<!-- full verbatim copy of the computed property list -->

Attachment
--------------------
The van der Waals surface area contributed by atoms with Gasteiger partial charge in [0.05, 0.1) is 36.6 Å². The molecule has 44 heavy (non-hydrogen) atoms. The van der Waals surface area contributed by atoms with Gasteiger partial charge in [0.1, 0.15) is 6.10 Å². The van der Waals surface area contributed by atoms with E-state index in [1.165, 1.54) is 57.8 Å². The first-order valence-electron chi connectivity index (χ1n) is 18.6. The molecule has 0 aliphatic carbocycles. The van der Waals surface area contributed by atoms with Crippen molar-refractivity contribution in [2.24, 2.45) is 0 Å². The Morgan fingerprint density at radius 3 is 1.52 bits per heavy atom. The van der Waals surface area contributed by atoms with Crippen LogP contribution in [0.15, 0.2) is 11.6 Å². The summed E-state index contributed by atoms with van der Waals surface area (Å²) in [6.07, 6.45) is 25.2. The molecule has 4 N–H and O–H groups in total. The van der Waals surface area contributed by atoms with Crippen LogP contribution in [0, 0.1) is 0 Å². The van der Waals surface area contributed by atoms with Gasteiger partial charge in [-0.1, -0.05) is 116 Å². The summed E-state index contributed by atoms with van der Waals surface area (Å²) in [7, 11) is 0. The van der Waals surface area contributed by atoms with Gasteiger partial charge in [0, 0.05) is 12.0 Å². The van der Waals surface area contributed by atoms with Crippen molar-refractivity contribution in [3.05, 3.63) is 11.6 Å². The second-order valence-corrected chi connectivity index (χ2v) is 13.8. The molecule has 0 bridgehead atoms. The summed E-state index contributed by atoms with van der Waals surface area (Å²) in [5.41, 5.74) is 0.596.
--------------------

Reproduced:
The van der Waals surface area contributed by atoms with Gasteiger partial charge in [0.05, 0.1) is 36.6 Å². The molecule has 44 heavy (non-hydrogen) atoms. The van der Waals surface area contributed by atoms with Gasteiger partial charge in [0.1, 0.15) is 6.10 Å². The van der Waals surface area contributed by atoms with E-state index in [1.165, 1.54) is 57.8 Å². The first-order valence-electron chi connectivity index (χ1n) is 18.6. The molecule has 0 aliphatic carbocycles. The van der Waals surface area contributed by atoms with Crippen molar-refractivity contribution in [2.24, 2.45) is 0 Å². The Morgan fingerprint density at radius 3 is 1.52 bits per heavy atom. The van der Waals surface area contributed by atoms with Crippen LogP contribution in [0.15, 0.2) is 11.6 Å². The summed E-state index contributed by atoms with van der Waals surface area (Å²) in [6.07, 6.45) is 25.2. The molecule has 4 N–H and O–H groups in total. The van der Waals surface area contributed by atoms with Crippen LogP contribution in [0, 0.1) is 0 Å². The van der Waals surface area contributed by atoms with Gasteiger partial charge in [-0.1, -0.05) is 116 Å². The summed E-state index contributed by atoms with van der Waals surface area (Å²) in [7, 11) is 0. The van der Waals surface area contributed by atoms with Gasteiger partial charge in [0, 0.05) is 12.0 Å². The van der Waals surface area contributed by atoms with Crippen molar-refractivity contribution in [3.05, 3.63) is 11.6 Å². The second-order valence-corrected chi connectivity index (χ2v) is 13.8. The molecule has 0 bridgehead atoms. The summed E-state index contributed by atoms with van der Waals surface area (Å²) in [5.41, 5.74) is 0.596.